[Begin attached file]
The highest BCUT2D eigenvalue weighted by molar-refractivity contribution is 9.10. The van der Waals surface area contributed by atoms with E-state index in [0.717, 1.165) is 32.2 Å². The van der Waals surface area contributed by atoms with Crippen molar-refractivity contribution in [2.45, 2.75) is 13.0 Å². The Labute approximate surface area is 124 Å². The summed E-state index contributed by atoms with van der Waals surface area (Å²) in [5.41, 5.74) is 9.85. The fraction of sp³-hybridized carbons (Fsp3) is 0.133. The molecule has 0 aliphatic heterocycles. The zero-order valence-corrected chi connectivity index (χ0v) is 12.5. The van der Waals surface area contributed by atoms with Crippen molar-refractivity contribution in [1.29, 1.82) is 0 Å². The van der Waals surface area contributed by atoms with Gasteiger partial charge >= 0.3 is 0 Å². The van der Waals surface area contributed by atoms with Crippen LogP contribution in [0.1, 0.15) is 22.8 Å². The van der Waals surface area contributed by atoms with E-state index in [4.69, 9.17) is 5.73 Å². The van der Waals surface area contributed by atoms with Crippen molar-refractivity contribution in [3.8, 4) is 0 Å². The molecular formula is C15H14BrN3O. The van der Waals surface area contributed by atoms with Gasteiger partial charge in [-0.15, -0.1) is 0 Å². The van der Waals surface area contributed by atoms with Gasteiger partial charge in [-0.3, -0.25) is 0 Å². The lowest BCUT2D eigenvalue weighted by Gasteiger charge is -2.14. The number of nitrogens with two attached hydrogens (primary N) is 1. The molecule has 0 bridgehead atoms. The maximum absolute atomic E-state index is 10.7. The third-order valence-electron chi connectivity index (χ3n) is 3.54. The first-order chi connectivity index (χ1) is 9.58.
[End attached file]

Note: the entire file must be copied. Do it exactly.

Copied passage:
The highest BCUT2D eigenvalue weighted by molar-refractivity contribution is 9.10. The van der Waals surface area contributed by atoms with E-state index in [0.717, 1.165) is 32.2 Å². The van der Waals surface area contributed by atoms with Crippen molar-refractivity contribution in [2.45, 2.75) is 13.0 Å². The Labute approximate surface area is 124 Å². The summed E-state index contributed by atoms with van der Waals surface area (Å²) in [5.41, 5.74) is 9.85. The fraction of sp³-hybridized carbons (Fsp3) is 0.133. The molecule has 0 aliphatic heterocycles. The zero-order valence-corrected chi connectivity index (χ0v) is 12.5. The van der Waals surface area contributed by atoms with Crippen molar-refractivity contribution in [1.29, 1.82) is 0 Å². The van der Waals surface area contributed by atoms with Gasteiger partial charge >= 0.3 is 0 Å². The van der Waals surface area contributed by atoms with Crippen LogP contribution in [0.1, 0.15) is 22.8 Å². The van der Waals surface area contributed by atoms with E-state index in [4.69, 9.17) is 5.73 Å². The van der Waals surface area contributed by atoms with Crippen molar-refractivity contribution in [3.8, 4) is 0 Å². The molecular formula is C15H14BrN3O. The van der Waals surface area contributed by atoms with Gasteiger partial charge in [-0.15, -0.1) is 0 Å². The van der Waals surface area contributed by atoms with Gasteiger partial charge in [-0.3, -0.25) is 0 Å². The lowest BCUT2D eigenvalue weighted by Gasteiger charge is -2.14. The number of nitrogens with two attached hydrogens (primary N) is 1. The molecule has 0 bridgehead atoms. The maximum absolute atomic E-state index is 10.7. The third-order valence-electron chi connectivity index (χ3n) is 3.54. The first-order chi connectivity index (χ1) is 9.58.